The Blue Planet, Episode 2: The Deep

This week, I decided to watch an episode of BBC’s The Blue Planet for my documentary reflection. This episode was about the deep sea creatures of the ocean, some of which have never been seen before, and how they evolved to survive in such a dark, cold, high-pressure environment. It was produced by Alastair Fothergrill and narrated by David Attenborough.

I think that one technique that worked really well was the lack of A-roll used in this show. The narrator has nothing to do with the topic, so there is no reason to show him speaking (particularly because he isn’t an expert on deep-sea animals). I also think that the use of soundtrack and sound effects worked really well. The music, which was composed by George Fenton, was very low and mysterious to add to the creepy, dark atmosphere in which these animals live. It actually made me a little more creeped out than I normally would be by these animals. The music also became significantly more dramatic when predators would attack their prey. I especially liked the sound effects used when alien-like animals such as jellyfish and eels appeared; the director chose to use sounds that resembled that of a space-ship or a UFO to make these organisms seem even more otherworldly. I also thought that the choice to frame the shots in a way that made the animals look bigger than they actually are was a very good idea, because it made them look much more intimidating and scary, when in reality, these animals are very tiny.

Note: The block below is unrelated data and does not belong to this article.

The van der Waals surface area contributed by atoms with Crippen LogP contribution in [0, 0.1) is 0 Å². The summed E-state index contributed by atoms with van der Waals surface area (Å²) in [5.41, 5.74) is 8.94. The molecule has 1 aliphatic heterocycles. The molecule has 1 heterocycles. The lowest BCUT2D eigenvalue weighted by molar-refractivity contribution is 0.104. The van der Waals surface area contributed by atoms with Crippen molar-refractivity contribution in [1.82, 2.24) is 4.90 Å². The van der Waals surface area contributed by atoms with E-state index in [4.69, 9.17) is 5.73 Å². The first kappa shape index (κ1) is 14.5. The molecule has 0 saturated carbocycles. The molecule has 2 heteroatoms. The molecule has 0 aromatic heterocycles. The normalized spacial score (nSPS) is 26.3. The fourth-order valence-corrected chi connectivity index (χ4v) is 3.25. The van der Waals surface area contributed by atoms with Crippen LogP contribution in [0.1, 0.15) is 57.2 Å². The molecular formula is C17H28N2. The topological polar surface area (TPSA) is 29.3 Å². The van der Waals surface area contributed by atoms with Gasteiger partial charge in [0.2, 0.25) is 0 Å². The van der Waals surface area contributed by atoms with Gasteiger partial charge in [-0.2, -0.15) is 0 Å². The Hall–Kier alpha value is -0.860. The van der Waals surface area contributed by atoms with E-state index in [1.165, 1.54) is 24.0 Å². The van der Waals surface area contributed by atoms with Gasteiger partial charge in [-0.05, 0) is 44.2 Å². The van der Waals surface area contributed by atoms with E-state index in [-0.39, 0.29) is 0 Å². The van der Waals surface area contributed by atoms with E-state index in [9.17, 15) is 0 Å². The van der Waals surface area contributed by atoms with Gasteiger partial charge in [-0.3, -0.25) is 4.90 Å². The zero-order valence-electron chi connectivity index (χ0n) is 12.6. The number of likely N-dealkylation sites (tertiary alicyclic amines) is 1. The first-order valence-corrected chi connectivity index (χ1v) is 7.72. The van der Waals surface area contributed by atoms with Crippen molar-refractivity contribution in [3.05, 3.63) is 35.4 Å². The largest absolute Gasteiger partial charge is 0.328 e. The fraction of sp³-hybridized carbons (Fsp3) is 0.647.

Though I thought this decision was a smart one, I wish that they would’ve also chosen to show the animals in scale to the submarine that the camera-men were filming in. I think that it would’ve given the viewers a better perspective and let them see how small these animals really are (though I suppose that adds to the mystery). I also would have appreciated if they had given more exact measurements of around how deep each of the animals they showed live. However, I learned a lot in this 49-minute episode. I found that a lot of these deep-sea organisms use bio-luminescent lights for both attack and defense, that some have reflective scales to help them hide in the pitch black, and that others have huge mouths and teeth to engulf whatever they can find because food is so scarce. I think that this episode succeeded in giving off a creepy and mysterious atmosphere and made the deep-sea seem much stranger than I had already thought.